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« Sweden Calling --- Lin Ostrom Phone Interview After Awarded Nobel | Main | Peer Review and Climate-Gate »


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I'd like to get Pete's thoughts on peer review, "The Republic of Science" and the guild structure of the academy in light of Climategate and the release of the confidential hard drives at the Climate Research Unit at the University of East Anglia -- and in light of the fact that much of the best "peer review" in climate science is being done by a retired businessman on a blog out of Canada, peer review which is causing major research group after major research group to correct deep errors in their scientific data, modeling, and statistical technique (errors also discovered and revealed by a host of other "amateur" researchers working outside of their own fields, most especially massive statistical errors based on fundamental failures of statistical understanding.)

I'd also like Pete's thoughts on this in light of Paul Krugman's testimony of the fact that what has been going on within "science" at the CRU at East Anglia is exactly the behavior Krugman sees going on every day "economic science".

I can't speak for Pete, Greg, but I'll answer your request with a question:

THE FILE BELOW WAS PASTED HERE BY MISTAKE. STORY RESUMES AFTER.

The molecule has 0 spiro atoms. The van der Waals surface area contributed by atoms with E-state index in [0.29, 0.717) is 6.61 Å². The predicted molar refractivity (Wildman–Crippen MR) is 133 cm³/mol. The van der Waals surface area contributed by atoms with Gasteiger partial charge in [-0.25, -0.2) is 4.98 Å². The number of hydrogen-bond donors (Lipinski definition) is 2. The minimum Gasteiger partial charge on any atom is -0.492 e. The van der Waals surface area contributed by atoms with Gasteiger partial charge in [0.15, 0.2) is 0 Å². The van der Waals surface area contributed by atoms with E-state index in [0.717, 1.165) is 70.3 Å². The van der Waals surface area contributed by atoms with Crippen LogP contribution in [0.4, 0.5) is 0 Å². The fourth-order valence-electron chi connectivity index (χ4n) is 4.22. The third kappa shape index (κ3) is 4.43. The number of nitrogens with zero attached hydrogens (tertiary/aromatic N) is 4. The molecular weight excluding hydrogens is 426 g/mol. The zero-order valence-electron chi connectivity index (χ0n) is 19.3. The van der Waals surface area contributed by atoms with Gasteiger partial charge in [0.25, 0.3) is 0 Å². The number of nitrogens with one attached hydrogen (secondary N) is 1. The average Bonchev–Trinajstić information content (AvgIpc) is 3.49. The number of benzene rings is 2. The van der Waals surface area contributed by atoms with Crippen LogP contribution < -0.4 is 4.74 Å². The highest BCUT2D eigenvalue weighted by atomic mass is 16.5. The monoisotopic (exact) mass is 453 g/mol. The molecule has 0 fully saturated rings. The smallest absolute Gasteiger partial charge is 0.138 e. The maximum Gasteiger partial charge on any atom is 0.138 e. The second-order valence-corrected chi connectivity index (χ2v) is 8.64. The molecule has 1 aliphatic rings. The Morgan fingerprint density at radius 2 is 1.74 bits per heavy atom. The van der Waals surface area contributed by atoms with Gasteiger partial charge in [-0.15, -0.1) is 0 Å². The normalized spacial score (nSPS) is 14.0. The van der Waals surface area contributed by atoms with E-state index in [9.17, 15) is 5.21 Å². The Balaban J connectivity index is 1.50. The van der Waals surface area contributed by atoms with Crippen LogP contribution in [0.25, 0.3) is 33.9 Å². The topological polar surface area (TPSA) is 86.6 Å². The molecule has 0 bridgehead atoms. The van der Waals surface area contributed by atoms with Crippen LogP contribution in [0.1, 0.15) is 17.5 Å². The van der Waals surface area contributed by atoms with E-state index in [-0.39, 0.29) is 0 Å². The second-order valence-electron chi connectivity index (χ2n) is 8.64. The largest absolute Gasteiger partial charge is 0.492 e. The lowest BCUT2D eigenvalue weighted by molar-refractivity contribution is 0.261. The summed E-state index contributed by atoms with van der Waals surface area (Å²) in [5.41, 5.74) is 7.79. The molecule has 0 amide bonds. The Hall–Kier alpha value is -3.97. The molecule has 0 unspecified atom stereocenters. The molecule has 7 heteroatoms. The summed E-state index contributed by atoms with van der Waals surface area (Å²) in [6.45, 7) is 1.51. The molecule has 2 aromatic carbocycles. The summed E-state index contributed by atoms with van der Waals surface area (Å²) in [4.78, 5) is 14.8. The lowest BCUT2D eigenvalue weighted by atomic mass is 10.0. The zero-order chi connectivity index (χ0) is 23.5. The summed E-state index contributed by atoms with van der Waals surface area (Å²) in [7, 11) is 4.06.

Do you give up on markets every time some entrepreneur is exposed as engaging in fraudulent practices or trying to manipulate their market?

What happened at CRU absolutely violates the accepted standards of science, both in terms of the lack of transparency in the data and the peer review shenanigans. Does it happen elsewhere in science and social science? Of course, just like fraud and manipulation do in the market. Until you or anyone else has a better process, we can still acknowledge that the imperfect systems of peer review and competition are the best we have.

Funny that you would seem to be making something like a Nirvana fallacy argument.

Although Dowd claims that "we definitely don’t want loose monetary policy," that's exactly what he would get with free banking.

The definition of "loose money" ought to be an excess supply of money relative to demand, and a free banking system would seem to have a propensity to move away from both loose and tight money by this definition. However, if by "loose money" one means merely an expansion of the money supply (like currency and deposits), then free banking would sometimes be be loose and other times be tight. In the economic conditions following the 2008 calamity, it seems to me that free banks would be stepping up their issuance of currency and credit, i.e. be expanding the money supply.


Under free banking, there's a link between the supply of bank liabilities and the money supply; the former adjusts to the demand for bank liabilities just as the supply of money adjusts to the demand for it. So under free banking, the supply of money would be market determined, and would tend to the right level.
You're right that free banks would have increased the supply of money and credit, in response to greater demand.

The cumulative process, which leads to the business cycle, would be much less likely to occur under free banking, as interest rates would be determined by the supply and demand for loanable funds.
Bye bye, Comrade Ben!

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